Imperfection builds character

Emma Poole

One of the hardest things I have found when juggling working as a vet and a farmer is the weekends on call. Being at the vet clinic during the week usually means that by the time the weekend rolls around I have a huge list of things I want to get done on the farm. One particular weekend I can think of, my husband Chris and I wanted to build yards down the back of the farm for the calves.

We loaded up the New Holland T5.105 with posts, put the post rammer on the back and headed off for a day of work. We usually use the T5 for ramming posts because of the extra visibility it offers with its ROPS design. Without the driver being in a cab it also means we can yell insults at each other with the guarantee of the other party hearing you. More recently we have switched to using the T6.180 with an enclosed cab for ramming. I must say there are now less arguments – mainly because I can no longer hear Chris yelling instructions/insults at me, but also because the automatic clutch feature allows one to creep back into the perfect position without riding the clutch.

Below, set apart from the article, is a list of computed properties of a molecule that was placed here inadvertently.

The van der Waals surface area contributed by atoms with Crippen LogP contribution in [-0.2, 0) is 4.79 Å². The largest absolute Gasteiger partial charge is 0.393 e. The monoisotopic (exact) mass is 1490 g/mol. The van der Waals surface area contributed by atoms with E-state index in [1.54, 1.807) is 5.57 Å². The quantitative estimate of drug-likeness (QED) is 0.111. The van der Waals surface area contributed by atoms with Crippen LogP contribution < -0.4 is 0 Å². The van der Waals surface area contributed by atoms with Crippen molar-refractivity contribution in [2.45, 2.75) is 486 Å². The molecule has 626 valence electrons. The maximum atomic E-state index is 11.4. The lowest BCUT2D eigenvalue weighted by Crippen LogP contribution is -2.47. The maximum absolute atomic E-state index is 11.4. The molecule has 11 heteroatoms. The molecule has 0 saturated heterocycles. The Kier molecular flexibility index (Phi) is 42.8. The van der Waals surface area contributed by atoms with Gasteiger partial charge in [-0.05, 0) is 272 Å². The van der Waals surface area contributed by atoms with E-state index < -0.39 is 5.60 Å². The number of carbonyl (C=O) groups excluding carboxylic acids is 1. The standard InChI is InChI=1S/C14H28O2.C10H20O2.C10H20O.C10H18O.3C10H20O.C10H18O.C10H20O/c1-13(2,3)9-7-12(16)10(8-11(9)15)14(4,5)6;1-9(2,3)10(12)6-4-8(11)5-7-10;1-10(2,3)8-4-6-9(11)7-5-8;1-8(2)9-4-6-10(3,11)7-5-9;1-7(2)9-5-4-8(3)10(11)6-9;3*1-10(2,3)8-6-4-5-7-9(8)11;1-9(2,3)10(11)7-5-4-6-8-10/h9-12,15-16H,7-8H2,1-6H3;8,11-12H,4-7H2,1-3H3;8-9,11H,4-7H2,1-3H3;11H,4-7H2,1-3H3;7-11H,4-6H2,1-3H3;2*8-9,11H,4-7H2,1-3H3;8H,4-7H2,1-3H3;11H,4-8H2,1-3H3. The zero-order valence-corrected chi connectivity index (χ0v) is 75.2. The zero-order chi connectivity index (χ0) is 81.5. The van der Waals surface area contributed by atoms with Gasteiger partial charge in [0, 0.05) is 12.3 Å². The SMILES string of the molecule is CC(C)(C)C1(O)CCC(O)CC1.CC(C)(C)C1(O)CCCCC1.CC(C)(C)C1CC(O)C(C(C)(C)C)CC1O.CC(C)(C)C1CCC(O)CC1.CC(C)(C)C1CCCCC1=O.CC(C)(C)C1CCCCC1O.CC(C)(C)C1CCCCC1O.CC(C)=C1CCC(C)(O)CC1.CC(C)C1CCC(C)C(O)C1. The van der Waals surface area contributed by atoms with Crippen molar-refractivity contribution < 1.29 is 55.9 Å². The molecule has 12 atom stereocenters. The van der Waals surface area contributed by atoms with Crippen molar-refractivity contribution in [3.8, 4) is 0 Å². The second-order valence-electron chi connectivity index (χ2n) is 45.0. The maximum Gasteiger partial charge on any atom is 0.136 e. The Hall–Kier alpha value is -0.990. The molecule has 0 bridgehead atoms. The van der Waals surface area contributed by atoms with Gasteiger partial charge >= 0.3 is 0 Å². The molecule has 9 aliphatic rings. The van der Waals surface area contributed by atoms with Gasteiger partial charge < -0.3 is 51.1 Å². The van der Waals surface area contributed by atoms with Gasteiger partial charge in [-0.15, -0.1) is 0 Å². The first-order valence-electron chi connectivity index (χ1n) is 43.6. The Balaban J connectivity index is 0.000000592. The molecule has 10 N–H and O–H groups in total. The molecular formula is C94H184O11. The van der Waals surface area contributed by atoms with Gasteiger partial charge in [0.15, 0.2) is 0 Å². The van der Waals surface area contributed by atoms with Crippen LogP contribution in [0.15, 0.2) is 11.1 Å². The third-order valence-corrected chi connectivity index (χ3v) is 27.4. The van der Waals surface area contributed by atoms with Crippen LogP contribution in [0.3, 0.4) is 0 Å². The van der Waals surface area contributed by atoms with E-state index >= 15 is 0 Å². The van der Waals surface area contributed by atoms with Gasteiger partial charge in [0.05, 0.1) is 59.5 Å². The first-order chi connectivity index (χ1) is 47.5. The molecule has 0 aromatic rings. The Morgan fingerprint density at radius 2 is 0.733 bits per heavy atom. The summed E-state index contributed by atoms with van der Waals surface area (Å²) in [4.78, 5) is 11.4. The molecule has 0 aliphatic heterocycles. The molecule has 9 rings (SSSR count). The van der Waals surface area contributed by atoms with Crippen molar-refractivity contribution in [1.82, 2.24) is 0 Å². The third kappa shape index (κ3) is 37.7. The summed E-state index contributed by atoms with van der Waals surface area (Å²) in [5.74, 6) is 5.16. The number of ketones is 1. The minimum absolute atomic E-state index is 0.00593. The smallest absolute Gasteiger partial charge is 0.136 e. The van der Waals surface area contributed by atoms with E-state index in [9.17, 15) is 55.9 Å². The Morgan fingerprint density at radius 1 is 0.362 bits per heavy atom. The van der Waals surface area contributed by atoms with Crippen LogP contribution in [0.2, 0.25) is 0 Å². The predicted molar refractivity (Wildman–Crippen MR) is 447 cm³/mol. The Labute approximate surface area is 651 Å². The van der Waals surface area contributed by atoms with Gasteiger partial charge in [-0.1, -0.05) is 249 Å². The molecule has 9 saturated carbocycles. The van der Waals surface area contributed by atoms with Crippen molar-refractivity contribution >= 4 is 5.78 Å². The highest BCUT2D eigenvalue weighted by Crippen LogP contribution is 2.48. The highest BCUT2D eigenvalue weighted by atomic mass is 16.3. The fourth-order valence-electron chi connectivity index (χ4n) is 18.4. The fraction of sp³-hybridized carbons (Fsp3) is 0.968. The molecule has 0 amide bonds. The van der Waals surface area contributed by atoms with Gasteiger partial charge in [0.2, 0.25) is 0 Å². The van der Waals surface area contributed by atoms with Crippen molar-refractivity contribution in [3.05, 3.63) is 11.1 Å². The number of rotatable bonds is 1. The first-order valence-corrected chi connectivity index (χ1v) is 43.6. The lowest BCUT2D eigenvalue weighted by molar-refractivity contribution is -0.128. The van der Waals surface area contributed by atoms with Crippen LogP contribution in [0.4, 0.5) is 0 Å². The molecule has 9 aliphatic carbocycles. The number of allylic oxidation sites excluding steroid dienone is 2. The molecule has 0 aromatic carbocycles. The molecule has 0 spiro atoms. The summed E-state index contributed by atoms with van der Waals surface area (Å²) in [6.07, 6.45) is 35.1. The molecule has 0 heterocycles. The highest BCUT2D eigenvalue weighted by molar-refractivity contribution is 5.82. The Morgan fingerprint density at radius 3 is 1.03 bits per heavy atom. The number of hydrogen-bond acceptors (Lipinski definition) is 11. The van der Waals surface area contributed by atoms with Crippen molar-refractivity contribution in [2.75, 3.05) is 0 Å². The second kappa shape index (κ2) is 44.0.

This particular weekend we had just started ramming when I got my first vet call out; a pony with a sore tummy. It is a good time to point out that I am not the kind of James Herriot vet you all have in your imagination that enjoys treating a cat one minute and a donkey the next. I specialise in cows – focus on what you are good at is my theory. After returning from the two hour round trip to see the pony, who did not in fact have a sore tummy, I returned to the task at hand.

​ Chris had carried on without me and there were now a series of not quite perfectly rammed posts in the ground. Chris brings efficiency and speed to the husband-wife working duo while I bring the annoying perfectionism that slows us both down but ensures the job is done properly. Phone call two for the day rolls in; a baby alpaca born two hours ago with a dislocated hip. It took me a while to convince the owners of this one that baby alpacas are naturally wobbly on their feet to start with before they learn to walk and the hip was in fact exactly where it should be.

Call three for the day; a vomiting goat. Until I had seen the carnage of goat vomit spread from floor to ceiling in this poor woman’s garage, I hadn’t even realised goats were capable of vomiting. There is a lesson here for everyone – keep your goats out of Mum’s rhododendron bushes unless you want your garage remodelled. Call four for the day was a sheep that had been sick for two weeks but suddenly needed seeing on a weekend. By call five – another miniature pony, I then admitted defeat and accepted that I would not be hopping back in the tractor for the day and I would have to put up with the imperfectly rammed posts for the rest of my farming career or get back on the old ROPS tractor and yell insults about wayward fence posts and over anxious lifestyle block owners.

New Holland Agriculture a brand of CNH Industrial N.V. ©
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